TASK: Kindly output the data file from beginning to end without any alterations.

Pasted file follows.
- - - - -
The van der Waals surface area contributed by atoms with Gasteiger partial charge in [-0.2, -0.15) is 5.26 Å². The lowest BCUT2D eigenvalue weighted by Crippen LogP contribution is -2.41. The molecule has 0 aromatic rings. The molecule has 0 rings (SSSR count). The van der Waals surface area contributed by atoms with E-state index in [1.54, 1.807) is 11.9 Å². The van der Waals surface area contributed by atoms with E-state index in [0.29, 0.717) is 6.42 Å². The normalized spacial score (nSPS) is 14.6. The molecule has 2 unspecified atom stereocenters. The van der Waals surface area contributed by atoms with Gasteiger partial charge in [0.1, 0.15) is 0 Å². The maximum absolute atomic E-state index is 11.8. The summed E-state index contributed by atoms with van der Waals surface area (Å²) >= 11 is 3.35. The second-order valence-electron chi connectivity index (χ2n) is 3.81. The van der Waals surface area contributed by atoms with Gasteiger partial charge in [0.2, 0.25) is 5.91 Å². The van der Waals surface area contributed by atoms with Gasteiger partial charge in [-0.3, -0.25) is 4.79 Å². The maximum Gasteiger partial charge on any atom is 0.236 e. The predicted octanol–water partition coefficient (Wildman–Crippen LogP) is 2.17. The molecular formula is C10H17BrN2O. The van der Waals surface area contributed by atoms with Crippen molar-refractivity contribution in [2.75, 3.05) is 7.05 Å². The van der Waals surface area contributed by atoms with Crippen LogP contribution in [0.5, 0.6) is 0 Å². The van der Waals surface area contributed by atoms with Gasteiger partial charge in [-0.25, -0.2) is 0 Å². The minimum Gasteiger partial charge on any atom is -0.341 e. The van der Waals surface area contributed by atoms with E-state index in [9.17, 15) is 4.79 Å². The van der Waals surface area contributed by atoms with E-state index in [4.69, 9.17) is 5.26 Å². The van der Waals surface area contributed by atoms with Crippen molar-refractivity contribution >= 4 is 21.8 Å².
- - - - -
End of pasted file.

The van der Waals surface area contributed by atoms with Gasteiger partial charge in [-0.2, -0.15) is 5.26 Å². The lowest BCUT2D eigenvalue weighted by Crippen LogP contribution is -2.41. The molecule has 0 aromatic rings. The molecule has 0 rings (SSSR count). The van der Waals surface area contributed by atoms with E-state index in [1.54, 1.807) is 11.9 Å². The van der Waals surface area contributed by atoms with E-state index in [0.29, 0.717) is 6.42 Å². The normalized spacial score (nSPS) is 14.6. The molecule has 2 unspecified atom stereocenters. The van der Waals surface area contributed by atoms with Gasteiger partial charge in [0.1, 0.15) is 0 Å². The maximum absolute atomic E-state index is 11.8. The summed E-state index contributed by atoms with van der Waals surface area (Å²) >= 11 is 3.35. The second-order valence-electron chi connectivity index (χ2n) is 3.81. The van der Waals surface area contributed by atoms with Gasteiger partial charge in [0.2, 0.25) is 5.91 Å². The van der Waals surface area contributed by atoms with Gasteiger partial charge in [-0.3, -0.25) is 4.79 Å². The maximum Gasteiger partial charge on any atom is 0.236 e. The predicted octanol–water partition coefficient (Wildman–Crippen LogP) is 2.17. The molecular formula is C10H17BrN2O. The van der Waals surface area contributed by atoms with Crippen molar-refractivity contribution in [2.75, 3.05) is 7.05 Å². The van der Waals surface area contributed by atoms with Crippen LogP contribution in [0.5, 0.6) is 0 Å². The van der Waals surface area contributed by atoms with Gasteiger partial charge in [-0.25, -0.2) is 0 Å². The minimum Gasteiger partial charge on any atom is -0.341 e. The van der Waals surface area contributed by atoms with E-state index in [9.17, 15) is 4.79 Å². The van der Waals surface area contributed by atoms with E-state index in [4.69, 9.17) is 5.26 Å². The van der Waals surface area contributed by atoms with Crippen molar-refractivity contribution >= 4 is 21.8 Å².